» Christopher Hitchens, now deceased, was a columnist for Vanity Fair and author of the book The Missionary Position: Mother Teresa in Theory and Practice.

Christopher Hitchens

Islam and Christianity share ‘idea of conquest’, says Pope Francis – Stephanie Kirchgaessner

Pope Francis

Stephanie Kirchgaessner“It is true that the idea of conquest is inherent in the soul of Islam. However, it is also possible to interpret the objective in Matthew’s Gospel, where Jesus sends his disciples to all nations, in terms of the same idea of conquest,” Francis said. – Stephanie Kirchgaessner

Islam and Christianity share an inherent “idea of conquest”, and those who refer to Europe’s roots as Christian often veer into colonialism, Pope Francis said in a wide-ranging interview about the the migration crisis and the ability of Christians and Muslims to live together harmoniously.

Speaking to the French Catholic newspaper La Croix, the Argentinian pope also hailed the election of Sadiq Khan in London, saying that a Muslim mayor personified the idea of integration within Europe.

The pope said it was “fair and responsible” to ask whether Europe had the capacity to accept millions of refugees from the Middle East and Africa. But he said it was more important to ask why there were so many, pointing to war, the unfettered free market, unemployment, the arms trade, underinvestment in Africa and income inequality.

He appeared to reject any link between Islamic extremism within Europe and Islam itself. Instead, he condemned the way in which migrants were “ghettoised” rather than integrated into society.

“In Brussels, the terrorists were Belgians, children of migrants, but they grew up in a ghetto. In London, the new mayor took his oath of office in a cathedral and will undoubtedly meet the Queen. This illustrates the need for Europe to rediscover its capacity to integrate.”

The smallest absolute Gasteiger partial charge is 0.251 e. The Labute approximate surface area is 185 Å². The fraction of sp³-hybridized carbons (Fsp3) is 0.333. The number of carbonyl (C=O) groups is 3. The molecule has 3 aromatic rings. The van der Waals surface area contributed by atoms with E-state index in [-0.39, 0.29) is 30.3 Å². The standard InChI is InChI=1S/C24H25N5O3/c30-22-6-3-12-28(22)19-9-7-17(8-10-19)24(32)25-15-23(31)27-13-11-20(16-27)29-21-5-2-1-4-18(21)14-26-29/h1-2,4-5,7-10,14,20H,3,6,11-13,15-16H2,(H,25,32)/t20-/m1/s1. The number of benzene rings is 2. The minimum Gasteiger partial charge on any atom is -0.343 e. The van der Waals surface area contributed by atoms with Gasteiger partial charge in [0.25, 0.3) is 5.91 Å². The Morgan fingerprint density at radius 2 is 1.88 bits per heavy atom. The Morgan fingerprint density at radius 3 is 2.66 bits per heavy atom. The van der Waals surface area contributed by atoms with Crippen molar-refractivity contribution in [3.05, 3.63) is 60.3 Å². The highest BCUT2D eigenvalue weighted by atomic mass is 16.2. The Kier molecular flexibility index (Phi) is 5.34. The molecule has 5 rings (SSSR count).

He said integration was even more necessary today than in the past because of the “grave problem” of Europe’s declining birth rate, saying a “demographic emptiness is developing”.

When he was asked why he never referred to Europe’s roots as Christian—he has often spoken of Europe having a multicultural identity—Francis, the leader of the Roman Catholic Church, said he spoke of roots in the plural because there were so many.

“When I hear talk of the Christian roots of Europe, I sometimes dread the tone, which can seem triumphalist or even vengeful. It then takes on colonialist overtones,” he said. Christianity’s contribution to the culture was of service—of “Christ in the washing of the feet”—and not a “colonial enterprise”, he Constantine the Greatsaid.

When Francis was asked by La Croix whether fear of Islam was justified in Europe, he said people’s real fear was of Islamic State. He then drew parallels between perceptions some non-Muslims may have of the Islamic faith, and of Christianity.

“It is true that the idea of conquest is inherent in the soul of Islam. However, it is also possible to interpret the objective in Matthew’s Gospel, where Jesus sends his disciples to all nations, in terms of the same idea of conquest,” he said.

He said it was important for Christians to ask themselves whether an “overly western model of democracy” has been exported to countries such as Iraq, where a strong government existed before military intervention led to the ousting of Saddam Hussein. Francis also pointed to Libya, where he quoted someone as saying recently: “We used to have one Gaddafi, now we have 50”.

He said the co-existence between Christians and Muslims was still possible, pointing to his native Argentina, pre-war Central Africa, and Lebanon as models.

When asked about the role religion ought to play in society and government, Francis strongly backed the separation between church and state, saying states must be secular, although they also needed strong laws guaranteeing religious freedom and needed to ensure individuals, including government officials, had a right to conscientious objection.

“If a Muslim woman wishes to wear a veil, she must be able to do so. Similarly, if a Catholic wishes to wear a cross,” Francis said. “People must be free to profess their faith at the heart of their own culture not merely at its margins.” He then expressed a “modest critique” of France, saying the country’s laws exaggerate laïcité—the separation between church and state.

“This arises from a way of considering religions as subcultures rather than as fully fledged cultures in their own right. I fear that this approach, which is understandable as part of the heritage of the Enlightenment, continues to exist. France needs to take a step forward on this issue in order “to accept that openness to transcendence is a right for everyone,” he said. – The Guardian, 17 May 2016